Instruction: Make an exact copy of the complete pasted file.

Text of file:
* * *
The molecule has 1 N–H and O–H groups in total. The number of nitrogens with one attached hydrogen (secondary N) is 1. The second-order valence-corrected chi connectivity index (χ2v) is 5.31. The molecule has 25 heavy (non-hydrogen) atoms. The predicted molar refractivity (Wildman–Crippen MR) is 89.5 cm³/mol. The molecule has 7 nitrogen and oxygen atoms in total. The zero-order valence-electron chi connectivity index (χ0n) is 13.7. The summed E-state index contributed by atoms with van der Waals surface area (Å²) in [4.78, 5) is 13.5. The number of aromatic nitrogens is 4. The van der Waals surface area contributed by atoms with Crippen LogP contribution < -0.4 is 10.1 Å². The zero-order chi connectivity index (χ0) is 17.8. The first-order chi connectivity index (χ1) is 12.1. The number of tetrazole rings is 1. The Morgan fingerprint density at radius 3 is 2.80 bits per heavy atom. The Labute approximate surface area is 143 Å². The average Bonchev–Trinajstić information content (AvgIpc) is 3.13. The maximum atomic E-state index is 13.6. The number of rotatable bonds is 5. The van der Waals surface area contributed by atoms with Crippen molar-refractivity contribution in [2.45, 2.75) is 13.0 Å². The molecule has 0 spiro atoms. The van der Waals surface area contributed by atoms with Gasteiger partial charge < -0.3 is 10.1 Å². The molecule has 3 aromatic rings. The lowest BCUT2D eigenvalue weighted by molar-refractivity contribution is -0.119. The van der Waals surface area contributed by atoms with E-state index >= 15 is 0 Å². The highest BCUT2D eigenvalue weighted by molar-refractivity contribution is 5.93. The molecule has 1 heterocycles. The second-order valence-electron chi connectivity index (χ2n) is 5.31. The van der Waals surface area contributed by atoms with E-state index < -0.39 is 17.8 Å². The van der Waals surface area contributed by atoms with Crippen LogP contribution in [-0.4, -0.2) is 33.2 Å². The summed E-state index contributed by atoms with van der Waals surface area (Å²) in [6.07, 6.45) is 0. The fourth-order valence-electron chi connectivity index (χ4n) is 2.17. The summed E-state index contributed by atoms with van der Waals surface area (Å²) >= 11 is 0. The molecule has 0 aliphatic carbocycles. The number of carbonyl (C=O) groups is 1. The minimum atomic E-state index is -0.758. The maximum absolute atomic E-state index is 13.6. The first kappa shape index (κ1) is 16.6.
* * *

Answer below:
The molecule has 1 N–H and O–H groups in total. The number of nitrogens with one attached hydrogen (secondary N) is 1. The second-order valence-corrected chi connectivity index (χ2v) is 5.31. The molecule has 25 heavy (non-hydrogen) atoms. The predicted molar refractivity (Wildman–Crippen MR) is 89.5 cm³/mol. The molecule has 7 nitrogen and oxygen atoms in total. The zero-order valence-electron chi connectivity index (χ0n) is 13.7. The summed E-state index contributed by atoms with van der Waals surface area (Å²) in [4.78, 5) is 13.5. The number of aromatic nitrogens is 4. The van der Waals surface area contributed by atoms with Crippen LogP contribution < -0.4 is 10.1 Å². The zero-order chi connectivity index (χ0) is 17.8. The first-order chi connectivity index (χ1) is 12.1. The number of tetrazole rings is 1. The Morgan fingerprint density at radius 3 is 2.80 bits per heavy atom. The Labute approximate surface area is 143 Å². The average Bonchev–Trinajstić information content (AvgIpc) is 3.13. The maximum atomic E-state index is 13.6. The number of rotatable bonds is 5. The van der Waals surface area contributed by atoms with Crippen molar-refractivity contribution in [2.45, 2.75) is 13.0 Å². The molecule has 0 spiro atoms. The van der Waals surface area contributed by atoms with Gasteiger partial charge < -0.3 is 10.1 Å². The molecule has 3 aromatic rings. The lowest BCUT2D eigenvalue weighted by molar-refractivity contribution is -0.119. The van der Waals surface area contributed by atoms with E-state index >= 15 is 0 Å². The highest BCUT2D eigenvalue weighted by molar-refractivity contribution is 5.93. The molecule has 1 heterocycles. The second-order valence-electron chi connectivity index (χ2n) is 5.31. The van der Waals surface area contributed by atoms with E-state index < -0.39 is 17.8 Å². The van der Waals surface area contributed by atoms with Crippen LogP contribution in [-0.4, -0.2) is 33.2 Å². The summed E-state index contributed by atoms with van der Waals surface area (Å²) in [6.07, 6.45) is 0. The fourth-order valence-electron chi connectivity index (χ4n) is 2.17. The summed E-state index contributed by atoms with van der Waals surface area (Å²) >= 11 is 0. The molecule has 0 aliphatic carbocycles. The number of carbonyl (C=O) groups is 1. The minimum atomic E-state index is -0.758. The maximum absolute atomic E-state index is 13.6. The first kappa shape index (κ1) is 16.6.